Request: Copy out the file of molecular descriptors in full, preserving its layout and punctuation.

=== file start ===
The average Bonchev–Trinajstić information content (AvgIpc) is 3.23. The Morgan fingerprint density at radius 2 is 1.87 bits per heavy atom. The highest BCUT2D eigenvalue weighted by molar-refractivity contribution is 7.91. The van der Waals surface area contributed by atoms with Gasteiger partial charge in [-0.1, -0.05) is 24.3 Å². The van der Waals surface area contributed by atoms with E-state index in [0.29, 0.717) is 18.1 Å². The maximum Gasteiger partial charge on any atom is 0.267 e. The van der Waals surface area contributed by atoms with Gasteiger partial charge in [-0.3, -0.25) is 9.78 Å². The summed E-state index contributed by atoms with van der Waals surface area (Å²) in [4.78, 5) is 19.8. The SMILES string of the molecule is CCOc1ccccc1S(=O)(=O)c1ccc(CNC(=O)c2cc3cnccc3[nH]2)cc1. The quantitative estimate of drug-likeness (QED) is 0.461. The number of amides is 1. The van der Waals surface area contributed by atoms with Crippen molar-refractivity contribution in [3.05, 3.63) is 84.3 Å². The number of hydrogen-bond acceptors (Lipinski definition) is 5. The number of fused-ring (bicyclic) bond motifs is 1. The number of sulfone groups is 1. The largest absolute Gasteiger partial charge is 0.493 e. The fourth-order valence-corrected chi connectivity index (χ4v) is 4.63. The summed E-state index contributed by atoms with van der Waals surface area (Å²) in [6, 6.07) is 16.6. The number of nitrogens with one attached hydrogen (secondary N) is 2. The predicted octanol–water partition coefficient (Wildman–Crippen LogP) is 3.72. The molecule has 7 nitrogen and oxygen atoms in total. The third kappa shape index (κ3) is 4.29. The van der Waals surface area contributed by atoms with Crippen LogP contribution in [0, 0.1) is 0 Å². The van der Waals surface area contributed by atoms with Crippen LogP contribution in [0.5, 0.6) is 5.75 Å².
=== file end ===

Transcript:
The average Bonchev–Trinajstić information content (AvgIpc) is 3.23. The Morgan fingerprint density at radius 2 is 1.87 bits per heavy atom. The highest BCUT2D eigenvalue weighted by molar-refractivity contribution is 7.91. The van der Waals surface area contributed by atoms with Gasteiger partial charge in [-0.1, -0.05) is 24.3 Å². The van der Waals surface area contributed by atoms with E-state index in [0.29, 0.717) is 18.1 Å². The maximum Gasteiger partial charge on any atom is 0.267 e. The van der Waals surface area contributed by atoms with Gasteiger partial charge in [-0.3, -0.25) is 9.78 Å². The summed E-state index contributed by atoms with van der Waals surface area (Å²) in [4.78, 5) is 19.8. The SMILES string of the molecule is CCOc1ccccc1S(=O)(=O)c1ccc(CNC(=O)c2cc3cnccc3[nH]2)cc1. The quantitative estimate of drug-likeness (QED) is 0.461. The number of amides is 1. The van der Waals surface area contributed by atoms with Crippen molar-refractivity contribution in [3.05, 3.63) is 84.3 Å². The number of hydrogen-bond acceptors (Lipinski definition) is 5. The number of fused-ring (bicyclic) bond motifs is 1. The number of sulfone groups is 1. The largest absolute Gasteiger partial charge is 0.493 e. The fourth-order valence-corrected chi connectivity index (χ4v) is 4.63. The summed E-state index contributed by atoms with van der Waals surface area (Å²) in [6, 6.07) is 16.6. The number of nitrogens with one attached hydrogen (secondary N) is 2. The predicted octanol–water partition coefficient (Wildman–Crippen LogP) is 3.72. The molecule has 7 nitrogen and oxygen atoms in total. The third kappa shape index (κ3) is 4.29. The van der Waals surface area contributed by atoms with Crippen LogP contribution in [0, 0.1) is 0 Å². The van der Waals surface area contributed by atoms with Crippen LogP contribution in [0.5, 0.6) is 5.75 Å².